U.S.-China Relations: A Quick Q-and-A with Warren I. Cohen

By Jeffrey Wasserstrom

While trying to keep up with the latest twists and turns of U.S.-China relations, something I recently wrote about for Time magazine’s Asian edition, I learned that a new edition of a book on the topic that I’ve learned a lot from, and also assigned in a recent undergraduate class, is about to come out from Columbia University Press. The book is Warren I. Cohen’s America’s Response to China: A History of Sino-American Relations, and this will be its fifth edition. Given the current interest in interactions and tensions between Washington and Beijing, I decided to ask Cohen (whose name should be familiar to many readers of this blog due to his books, his reviews and commentaries at truthdig.com, as well as perhaps his contribution to a past China Beat  feature on “Presidential Reading Recommendations” ) a few questions about this new edition—and previous incarnations of the volume.

Jeffrey Wasserstrom: To begin with a brief history of the book, can you fill our readers in on when exactly you wrote the first edition and tell us some things about the state of U.S.-China relations was at the time?

Warren I. Cohen: I wrote the first edition 1969-70 while on sabbatical in Japan. It was published just before Kissinger’s famous trip to Beijing. I had anticipated a change in policy because of the resumption of ambassadorial talks, easing of trade and travel restrictions, and Nixon’s December 1970 remark that we had to have relations with Communist China, but the book was nonetheless dated weeks after it appeared.

JW: Looking back at the four times you revised it, what would you say was the revision that required the most dramatic updating?

WIC: Two things: 1) most obviously the rise of China to great power status. The last chapter of the new edition is titled “America in the Age of Chinese Power.” 2) the emergence of democracy in Taiwan. I had lived there 1964-1966 and grew very hostile to the regime there. I never expected the political changes that came in the 1980s and had no qualms about the island reverting to Beijing’s rule. I had to change my approach to the Taiwan issue, especially after the Tiananmen massacres.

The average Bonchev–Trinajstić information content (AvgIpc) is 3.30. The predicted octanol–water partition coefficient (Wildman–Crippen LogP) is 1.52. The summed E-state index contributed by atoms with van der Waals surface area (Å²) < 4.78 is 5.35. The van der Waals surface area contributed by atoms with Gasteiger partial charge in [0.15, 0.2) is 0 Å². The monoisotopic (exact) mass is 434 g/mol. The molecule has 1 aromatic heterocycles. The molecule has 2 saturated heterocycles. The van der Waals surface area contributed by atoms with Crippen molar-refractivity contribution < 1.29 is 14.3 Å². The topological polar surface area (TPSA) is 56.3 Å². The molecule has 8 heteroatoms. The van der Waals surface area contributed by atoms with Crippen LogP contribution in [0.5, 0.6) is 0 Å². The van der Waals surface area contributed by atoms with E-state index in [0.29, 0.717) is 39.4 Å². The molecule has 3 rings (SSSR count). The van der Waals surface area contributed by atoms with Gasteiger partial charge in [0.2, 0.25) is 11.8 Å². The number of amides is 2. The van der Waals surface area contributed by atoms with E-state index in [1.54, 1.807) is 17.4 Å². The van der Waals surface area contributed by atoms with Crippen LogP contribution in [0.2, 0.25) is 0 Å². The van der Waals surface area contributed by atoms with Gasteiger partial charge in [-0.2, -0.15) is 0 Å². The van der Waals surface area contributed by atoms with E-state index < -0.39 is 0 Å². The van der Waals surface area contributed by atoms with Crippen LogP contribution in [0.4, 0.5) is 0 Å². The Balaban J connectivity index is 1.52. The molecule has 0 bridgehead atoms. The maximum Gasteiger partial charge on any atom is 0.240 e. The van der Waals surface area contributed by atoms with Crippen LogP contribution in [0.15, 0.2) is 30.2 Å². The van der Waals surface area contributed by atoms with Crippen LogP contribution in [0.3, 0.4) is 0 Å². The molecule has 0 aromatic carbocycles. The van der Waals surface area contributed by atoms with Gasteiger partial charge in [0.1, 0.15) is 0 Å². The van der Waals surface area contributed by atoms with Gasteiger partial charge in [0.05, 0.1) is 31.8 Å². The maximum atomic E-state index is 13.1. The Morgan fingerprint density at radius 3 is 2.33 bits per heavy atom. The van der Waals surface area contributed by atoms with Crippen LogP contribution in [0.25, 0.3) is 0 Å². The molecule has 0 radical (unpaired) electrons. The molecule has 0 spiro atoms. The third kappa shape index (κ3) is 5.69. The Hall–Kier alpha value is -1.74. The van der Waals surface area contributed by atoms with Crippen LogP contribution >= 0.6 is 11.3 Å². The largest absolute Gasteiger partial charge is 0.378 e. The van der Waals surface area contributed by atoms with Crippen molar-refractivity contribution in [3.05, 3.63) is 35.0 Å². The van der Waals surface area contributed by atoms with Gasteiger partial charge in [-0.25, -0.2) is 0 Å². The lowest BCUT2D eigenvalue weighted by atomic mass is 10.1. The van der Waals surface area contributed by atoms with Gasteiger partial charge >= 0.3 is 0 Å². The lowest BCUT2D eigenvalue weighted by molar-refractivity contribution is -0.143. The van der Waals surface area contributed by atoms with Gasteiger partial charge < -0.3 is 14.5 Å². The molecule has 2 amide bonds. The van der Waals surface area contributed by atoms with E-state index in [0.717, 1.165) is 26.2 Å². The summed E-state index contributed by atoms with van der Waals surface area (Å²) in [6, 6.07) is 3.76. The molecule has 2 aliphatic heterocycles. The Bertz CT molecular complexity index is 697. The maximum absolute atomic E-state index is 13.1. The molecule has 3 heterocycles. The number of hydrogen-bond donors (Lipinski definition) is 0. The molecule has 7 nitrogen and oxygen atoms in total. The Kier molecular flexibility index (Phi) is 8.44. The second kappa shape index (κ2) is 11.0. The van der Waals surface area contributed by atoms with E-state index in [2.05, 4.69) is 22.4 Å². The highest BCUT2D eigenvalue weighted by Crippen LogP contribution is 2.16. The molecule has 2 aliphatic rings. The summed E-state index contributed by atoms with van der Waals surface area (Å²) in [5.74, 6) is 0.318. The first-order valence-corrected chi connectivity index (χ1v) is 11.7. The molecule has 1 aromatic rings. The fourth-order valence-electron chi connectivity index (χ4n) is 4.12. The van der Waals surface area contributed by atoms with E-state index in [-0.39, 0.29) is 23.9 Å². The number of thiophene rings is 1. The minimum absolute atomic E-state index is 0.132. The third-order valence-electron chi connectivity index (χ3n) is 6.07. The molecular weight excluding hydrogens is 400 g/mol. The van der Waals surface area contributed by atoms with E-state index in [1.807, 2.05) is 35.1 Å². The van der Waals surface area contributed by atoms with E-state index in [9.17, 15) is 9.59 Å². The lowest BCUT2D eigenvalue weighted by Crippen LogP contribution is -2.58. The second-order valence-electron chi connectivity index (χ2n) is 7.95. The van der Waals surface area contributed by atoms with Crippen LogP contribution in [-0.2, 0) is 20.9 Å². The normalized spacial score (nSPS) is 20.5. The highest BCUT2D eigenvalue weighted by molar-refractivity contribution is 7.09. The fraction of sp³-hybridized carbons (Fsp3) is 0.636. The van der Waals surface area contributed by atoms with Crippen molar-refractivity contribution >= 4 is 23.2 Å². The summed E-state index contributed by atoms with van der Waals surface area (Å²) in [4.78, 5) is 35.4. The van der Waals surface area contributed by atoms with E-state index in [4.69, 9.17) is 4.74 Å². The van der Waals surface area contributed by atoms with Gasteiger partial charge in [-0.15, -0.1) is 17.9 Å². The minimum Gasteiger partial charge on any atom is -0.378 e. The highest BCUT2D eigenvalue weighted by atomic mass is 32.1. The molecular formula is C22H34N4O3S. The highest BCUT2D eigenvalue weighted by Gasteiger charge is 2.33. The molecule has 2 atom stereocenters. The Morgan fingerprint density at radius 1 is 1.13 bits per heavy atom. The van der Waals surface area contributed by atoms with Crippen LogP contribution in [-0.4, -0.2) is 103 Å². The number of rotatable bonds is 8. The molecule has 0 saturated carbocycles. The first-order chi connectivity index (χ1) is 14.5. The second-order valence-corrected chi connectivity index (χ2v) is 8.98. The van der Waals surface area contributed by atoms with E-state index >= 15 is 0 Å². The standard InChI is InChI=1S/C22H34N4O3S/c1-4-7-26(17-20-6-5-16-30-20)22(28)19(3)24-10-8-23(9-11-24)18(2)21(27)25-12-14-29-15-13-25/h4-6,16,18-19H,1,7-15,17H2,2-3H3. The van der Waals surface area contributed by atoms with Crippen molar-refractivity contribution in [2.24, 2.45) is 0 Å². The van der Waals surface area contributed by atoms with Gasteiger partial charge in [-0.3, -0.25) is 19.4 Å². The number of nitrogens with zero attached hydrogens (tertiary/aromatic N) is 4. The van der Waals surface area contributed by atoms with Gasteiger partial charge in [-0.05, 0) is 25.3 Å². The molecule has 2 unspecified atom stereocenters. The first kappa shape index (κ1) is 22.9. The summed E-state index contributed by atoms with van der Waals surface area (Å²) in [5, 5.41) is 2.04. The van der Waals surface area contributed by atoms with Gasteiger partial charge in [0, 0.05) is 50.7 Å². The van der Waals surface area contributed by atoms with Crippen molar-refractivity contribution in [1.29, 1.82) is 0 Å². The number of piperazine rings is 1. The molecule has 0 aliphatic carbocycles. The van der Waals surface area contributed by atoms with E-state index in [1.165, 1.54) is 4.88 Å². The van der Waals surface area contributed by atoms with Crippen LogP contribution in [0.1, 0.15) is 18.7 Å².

JW: Obviously, if the new edition is about to hit bookstores, you must have finalized the new material in it some months ago. Do you feel good about the way you framed the current state of relations between the two countries, or is there anything you wish you could have known was going to happen between the time it went to proofs and today?

WIC:  Again, I anticipated the direction the Obama administration would take. I’ve known Kurt Campbell, Jeff Bader, Derek Mitchell, et.al. for many years—and had a chance to talk about policy toward China and Taiwan with Secretary Clinton a couple of years ago. I also anticipated the stiffening of China’s resistance to American pressures—and indicated my fear there was little we could do about it—and my concern that human rights issues might not get adequate attention.

JW: Is there any choice passage from a new part of the latest edition, whether in a “Preface” or “Epilogue,” that you’d be willing to share with us as a teaser? Or perhaps a section from an earlier edition that still seems surprisingly up-to-date in light of recent developments?

WIC: Here are the concluding lines of the new edition:  “Today, much as in the time of Theodore Roosevelt, American leaders want—and American interests require—a peaceful, prosperous, open, responsible, and cooperative China. The chances of China realizing these hopes are reasonably good, given the extent of shared interests and what are likely to be the primarily domestic concerns of both nations in the near term. Americans who study and work on Chinese-American affairs would also like to see a democratic and friendly China. They are not likely to see either in the foreseeable future. And in the early years of the new millennium most Americans are not so sure that a strong China is in their nation’s interest.”

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